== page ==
Effectiveness of Biologic Factors in Shoulder Disorders
Dimitrios Giotis1, Ashkan Aryaei2, Theofanis Vasilakakos1, Nikolaos K. Paschos1, 2, *
Identifiers and Pagination:Year: 2017
Issue: Suppl-1, M10
First Page: 163
Last Page: 182
Publisher ID: TOORTHJ-11-163
Article History:Received Date: 01/01/2016
Revision Received Date: 20/4/2016
Acceptance Date: 20/4/2016
Electronic publication date: 28/02/2017
Collection year: 2017
open-access license: This is an open access article distributed under the terms of the Creative Commons Attribution 4.0 International Public License (CC-BY 4.0), a copy of which is available at: https://creativecommons.org/licenses/by/4.0/legalcode. This license permits unrestricted use, distribution, and reproduction in any medium, provided the original author and source are credited.
Shoulder pathology can cause significant pain, discomfort, and loss of function that all interfere with activities of daily living and may lead to poor quality of life. Primary osteoarthritis and rotator cuff diseases with its sequalae are the main culprits. Management of shoulder disorders using biological factors gained an increasing interest over the last years. This interest reveals the need of effective treatments for shoulder degenerative disorders, and highlights the importance of a comprehensive and detailed understanding of the rapidly increasing knowledge in the field.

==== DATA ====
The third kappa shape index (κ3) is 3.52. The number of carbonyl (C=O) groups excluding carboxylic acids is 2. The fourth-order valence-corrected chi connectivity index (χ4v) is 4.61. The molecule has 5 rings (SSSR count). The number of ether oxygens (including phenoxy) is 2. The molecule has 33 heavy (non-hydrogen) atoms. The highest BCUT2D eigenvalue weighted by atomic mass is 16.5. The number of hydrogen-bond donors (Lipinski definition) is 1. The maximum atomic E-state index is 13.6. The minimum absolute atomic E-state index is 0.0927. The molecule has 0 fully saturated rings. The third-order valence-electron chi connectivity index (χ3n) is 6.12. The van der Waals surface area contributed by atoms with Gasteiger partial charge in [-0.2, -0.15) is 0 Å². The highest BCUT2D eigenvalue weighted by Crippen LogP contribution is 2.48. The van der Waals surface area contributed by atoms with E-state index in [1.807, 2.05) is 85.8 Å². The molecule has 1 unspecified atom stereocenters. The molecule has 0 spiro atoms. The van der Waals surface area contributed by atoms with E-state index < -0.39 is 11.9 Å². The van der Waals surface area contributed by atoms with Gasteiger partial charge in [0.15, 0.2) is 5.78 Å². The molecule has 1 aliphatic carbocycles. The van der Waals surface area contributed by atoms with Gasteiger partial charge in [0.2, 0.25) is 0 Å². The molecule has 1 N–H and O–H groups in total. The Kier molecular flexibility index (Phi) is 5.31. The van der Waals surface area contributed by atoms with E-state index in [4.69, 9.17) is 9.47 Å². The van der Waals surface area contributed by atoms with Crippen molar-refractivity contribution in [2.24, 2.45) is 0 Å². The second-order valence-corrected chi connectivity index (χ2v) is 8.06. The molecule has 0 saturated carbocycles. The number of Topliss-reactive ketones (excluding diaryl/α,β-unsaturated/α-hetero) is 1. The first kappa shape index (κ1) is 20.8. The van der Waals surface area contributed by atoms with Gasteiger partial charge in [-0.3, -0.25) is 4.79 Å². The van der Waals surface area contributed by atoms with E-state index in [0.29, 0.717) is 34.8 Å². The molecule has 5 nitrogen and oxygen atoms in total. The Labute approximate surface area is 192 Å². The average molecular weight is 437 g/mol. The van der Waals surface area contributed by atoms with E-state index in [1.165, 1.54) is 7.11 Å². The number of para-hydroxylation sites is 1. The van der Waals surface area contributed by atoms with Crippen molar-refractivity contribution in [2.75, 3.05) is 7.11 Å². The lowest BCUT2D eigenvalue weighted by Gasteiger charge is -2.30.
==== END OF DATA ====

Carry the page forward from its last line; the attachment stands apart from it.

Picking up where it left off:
This study will describe most of the available biology-based strategies that have been recently developed, focusing on their effectiveness in animal and clinical studies.
Data from in vitro work will also be briefly presented; in order to further elucidate newly acquired knowledge regarding mechanisms of tissue degeneration and repair that would probably drive translational work in the next decade. The role of platelet rich-plasma, growth factors, stem cells and other alternative treatments will be described in an evidence-based approach, in an attempt to provide guidelines for their clinical application. Finally, certain challenges that biologic treatments face today will be described as an initiative for future strategies.
The application of different growth factors and mesenchymal stem cells appears as promising approaches for enhancing biologic repair. However, data from clinical studies are still limited, and future studies need to improve understanding of the repair process in cellular and molecular level and evaluate the effectiveness of biologic factors in the management of shoulder disorders.